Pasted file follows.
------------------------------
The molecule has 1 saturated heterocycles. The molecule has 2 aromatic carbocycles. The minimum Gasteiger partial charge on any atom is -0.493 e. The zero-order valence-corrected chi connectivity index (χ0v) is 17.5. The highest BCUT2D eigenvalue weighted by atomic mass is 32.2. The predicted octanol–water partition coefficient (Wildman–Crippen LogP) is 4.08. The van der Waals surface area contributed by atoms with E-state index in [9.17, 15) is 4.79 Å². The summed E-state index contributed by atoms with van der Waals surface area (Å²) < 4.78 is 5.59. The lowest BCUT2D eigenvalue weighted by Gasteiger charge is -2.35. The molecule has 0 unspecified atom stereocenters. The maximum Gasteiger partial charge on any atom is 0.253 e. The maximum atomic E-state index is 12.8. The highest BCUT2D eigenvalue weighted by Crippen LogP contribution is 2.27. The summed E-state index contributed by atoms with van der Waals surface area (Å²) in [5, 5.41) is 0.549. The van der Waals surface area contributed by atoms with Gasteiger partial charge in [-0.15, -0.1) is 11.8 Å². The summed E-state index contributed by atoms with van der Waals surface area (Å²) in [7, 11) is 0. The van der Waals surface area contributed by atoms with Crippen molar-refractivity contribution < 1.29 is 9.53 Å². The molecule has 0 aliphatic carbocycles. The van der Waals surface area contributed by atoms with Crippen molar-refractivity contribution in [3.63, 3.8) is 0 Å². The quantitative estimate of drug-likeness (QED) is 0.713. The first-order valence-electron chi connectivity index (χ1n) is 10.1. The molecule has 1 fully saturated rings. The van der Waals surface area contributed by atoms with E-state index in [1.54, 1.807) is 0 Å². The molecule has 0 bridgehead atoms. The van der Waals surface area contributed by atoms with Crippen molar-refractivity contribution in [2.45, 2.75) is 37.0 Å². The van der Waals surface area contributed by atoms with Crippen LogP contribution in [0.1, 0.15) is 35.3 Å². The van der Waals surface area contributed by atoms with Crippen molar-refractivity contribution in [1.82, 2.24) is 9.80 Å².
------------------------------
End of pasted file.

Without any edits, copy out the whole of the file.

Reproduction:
The molecule has 1 saturated heterocycles. The molecule has 2 aromatic carbocycles. The minimum Gasteiger partial charge on any atom is -0.493 e. The zero-order valence-corrected chi connectivity index (χ0v) is 17.5. The highest BCUT2D eigenvalue weighted by atomic mass is 32.2. The predicted octanol–water partition coefficient (Wildman–Crippen LogP) is 4.08. The van der Waals surface area contributed by atoms with E-state index in [9.17, 15) is 4.79 Å². The summed E-state index contributed by atoms with van der Waals surface area (Å²) < 4.78 is 5.59. The lowest BCUT2D eigenvalue weighted by Gasteiger charge is -2.35. The molecule has 0 unspecified atom stereocenters. The maximum Gasteiger partial charge on any atom is 0.253 e. The maximum atomic E-state index is 12.8. The highest BCUT2D eigenvalue weighted by Crippen LogP contribution is 2.27. The summed E-state index contributed by atoms with van der Waals surface area (Å²) in [5, 5.41) is 0.549. The van der Waals surface area contributed by atoms with Gasteiger partial charge in [-0.15, -0.1) is 11.8 Å². The summed E-state index contributed by atoms with van der Waals surface area (Å²) in [7, 11) is 0. The van der Waals surface area contributed by atoms with Crippen molar-refractivity contribution < 1.29 is 9.53 Å². The molecule has 0 aliphatic carbocycles. The van der Waals surface area contributed by atoms with Crippen molar-refractivity contribution in [3.63, 3.8) is 0 Å². The quantitative estimate of drug-likeness (QED) is 0.713. The first-order valence-electron chi connectivity index (χ1n) is 10.1. The molecule has 1 fully saturated rings. The van der Waals surface area contributed by atoms with E-state index in [1.54, 1.807) is 0 Å². The molecule has 0 bridgehead atoms. The van der Waals surface area contributed by atoms with Crippen molar-refractivity contribution in [2.45, 2.75) is 37.0 Å². The van der Waals surface area contributed by atoms with Crippen LogP contribution in [0.1, 0.15) is 35.3 Å². The van der Waals surface area contributed by atoms with Crippen molar-refractivity contribution in [1.82, 2.24) is 9.80 Å².